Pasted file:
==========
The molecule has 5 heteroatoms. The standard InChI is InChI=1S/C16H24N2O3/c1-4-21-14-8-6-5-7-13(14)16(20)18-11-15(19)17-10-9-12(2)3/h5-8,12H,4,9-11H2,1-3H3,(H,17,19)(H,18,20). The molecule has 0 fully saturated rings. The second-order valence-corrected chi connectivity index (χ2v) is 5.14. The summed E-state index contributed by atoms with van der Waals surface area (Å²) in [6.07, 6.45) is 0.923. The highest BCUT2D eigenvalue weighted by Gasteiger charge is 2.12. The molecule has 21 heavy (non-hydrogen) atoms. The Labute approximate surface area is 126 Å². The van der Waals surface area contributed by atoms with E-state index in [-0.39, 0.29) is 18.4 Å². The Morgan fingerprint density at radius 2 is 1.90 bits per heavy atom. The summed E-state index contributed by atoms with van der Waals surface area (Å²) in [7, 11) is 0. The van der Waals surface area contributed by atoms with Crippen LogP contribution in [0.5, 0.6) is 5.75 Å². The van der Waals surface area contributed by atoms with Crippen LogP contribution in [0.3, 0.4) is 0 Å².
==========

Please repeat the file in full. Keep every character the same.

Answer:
The molecule has 5 heteroatoms. The standard InChI is InChI=1S/C16H24N2O3/c1-4-21-14-8-6-5-7-13(14)16(20)18-11-15(19)17-10-9-12(2)3/h5-8,12H,4,9-11H2,1-3H3,(H,17,19)(H,18,20). The molecule has 0 fully saturated rings. The second-order valence-corrected chi connectivity index (χ2v) is 5.14. The summed E-state index contributed by atoms with van der Waals surface area (Å²) in [6.07, 6.45) is 0.923. The highest BCUT2D eigenvalue weighted by Gasteiger charge is 2.12. The molecule has 21 heavy (non-hydrogen) atoms. The Labute approximate surface area is 126 Å². The van der Waals surface area contributed by atoms with E-state index in [-0.39, 0.29) is 18.4 Å². The Morgan fingerprint density at radius 2 is 1.90 bits per heavy atom. The summed E-state index contributed by atoms with van der Waals surface area (Å²) in [7, 11) is 0. The van der Waals surface area contributed by atoms with Crippen LogP contribution in [0.5, 0.6) is 5.75 Å². The van der Waals surface area contributed by atoms with Crippen LogP contribution in [0.3, 0.4) is 0 Å².